Last year, an alarming 750,500 working days were lost to industrial disputes, up from just 157,000 in 2005. No surprise, then, that the 'winter of discontent' cliches are being dusted down, along with the Christmas decorations. The Government recently secured a court injunction requiring the Prison Officers Association to comply with a no-strike agreement, ending a national wildcat strike. But this is not a viable tactic for most employers: unions are unlikely to sign a deal relinquishing their chief industrial weapon unless they're in a feeble bargaining position. And even if you include a no-strike clause in an agreement with a union or worker representatives, it will almost always be presumed not to be legally enforceable. Employers may still have a legal remedy if threatened with action - for example, if the organisers fail to comply with statutory balloting requirements or plan unlawful secondary action. But organisations that foster 'partnership' at work by communicating with staff representatives and involving them in strategic business decisions have the least to fear from an increasingly wintry industrial relations climate.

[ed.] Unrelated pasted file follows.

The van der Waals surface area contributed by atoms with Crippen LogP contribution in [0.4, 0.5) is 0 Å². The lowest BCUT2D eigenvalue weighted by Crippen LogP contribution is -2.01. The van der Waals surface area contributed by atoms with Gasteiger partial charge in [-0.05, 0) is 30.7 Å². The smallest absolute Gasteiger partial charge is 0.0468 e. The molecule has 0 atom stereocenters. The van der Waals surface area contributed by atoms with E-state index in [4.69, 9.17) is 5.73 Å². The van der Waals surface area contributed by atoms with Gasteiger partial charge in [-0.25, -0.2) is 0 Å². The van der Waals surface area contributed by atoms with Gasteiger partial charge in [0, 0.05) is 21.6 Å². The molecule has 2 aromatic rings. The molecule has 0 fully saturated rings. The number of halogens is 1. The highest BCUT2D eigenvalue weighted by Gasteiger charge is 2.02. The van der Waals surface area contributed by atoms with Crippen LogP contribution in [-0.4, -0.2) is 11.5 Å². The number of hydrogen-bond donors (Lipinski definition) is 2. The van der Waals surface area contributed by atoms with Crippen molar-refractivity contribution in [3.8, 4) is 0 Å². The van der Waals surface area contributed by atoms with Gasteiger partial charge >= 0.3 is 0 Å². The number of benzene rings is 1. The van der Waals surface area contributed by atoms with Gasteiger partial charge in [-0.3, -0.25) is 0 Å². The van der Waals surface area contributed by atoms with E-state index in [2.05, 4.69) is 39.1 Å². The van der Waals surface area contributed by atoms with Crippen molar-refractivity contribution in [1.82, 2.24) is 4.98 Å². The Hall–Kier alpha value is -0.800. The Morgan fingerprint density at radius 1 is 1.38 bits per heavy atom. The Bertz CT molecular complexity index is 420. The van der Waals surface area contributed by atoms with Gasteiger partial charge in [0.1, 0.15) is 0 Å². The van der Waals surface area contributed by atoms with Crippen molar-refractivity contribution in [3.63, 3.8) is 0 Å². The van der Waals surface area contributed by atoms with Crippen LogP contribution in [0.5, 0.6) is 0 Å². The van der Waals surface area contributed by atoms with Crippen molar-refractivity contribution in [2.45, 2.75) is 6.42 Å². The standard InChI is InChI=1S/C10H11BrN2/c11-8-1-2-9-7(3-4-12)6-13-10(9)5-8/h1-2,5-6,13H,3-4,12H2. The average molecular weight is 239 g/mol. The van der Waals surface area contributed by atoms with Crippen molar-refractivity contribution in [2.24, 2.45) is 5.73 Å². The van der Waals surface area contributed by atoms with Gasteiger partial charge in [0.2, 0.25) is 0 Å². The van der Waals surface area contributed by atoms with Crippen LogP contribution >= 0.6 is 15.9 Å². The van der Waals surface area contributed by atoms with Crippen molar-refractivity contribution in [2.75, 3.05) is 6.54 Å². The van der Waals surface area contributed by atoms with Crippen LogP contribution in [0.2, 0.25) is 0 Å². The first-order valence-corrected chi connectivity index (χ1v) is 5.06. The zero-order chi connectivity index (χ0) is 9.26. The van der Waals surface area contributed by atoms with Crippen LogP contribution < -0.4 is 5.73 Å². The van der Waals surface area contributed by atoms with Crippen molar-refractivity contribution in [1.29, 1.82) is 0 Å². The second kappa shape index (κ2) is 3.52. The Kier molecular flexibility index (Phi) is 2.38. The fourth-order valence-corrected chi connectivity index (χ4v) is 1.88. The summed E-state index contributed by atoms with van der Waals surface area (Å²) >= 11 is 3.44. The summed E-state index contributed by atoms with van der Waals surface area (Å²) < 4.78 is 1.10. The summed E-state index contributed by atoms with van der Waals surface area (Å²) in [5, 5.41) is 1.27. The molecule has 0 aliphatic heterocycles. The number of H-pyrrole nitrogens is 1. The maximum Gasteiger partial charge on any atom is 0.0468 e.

Finding time, living fearlessly and leading at speed are on this month's boardroom reading list.
Equitable Life's days have been numbered ever since its 1990s fall from grace, but it hasn't taken decline lying down.
Lessons from Emperor Diocletian, a US computer giant and a British bank.
We've made progress when it comes to improving diversity, but the UK's approach to inclusion shows that it just isn't working.
The Sports Direct founder has shown his trademark boldness in acquiring House of Fraser, but does he have the creativity to turn it around, asks Superunion CEO Jim Prior.
Moving office? Restructuring? New IT system? Change needn't be painful if it's managed well.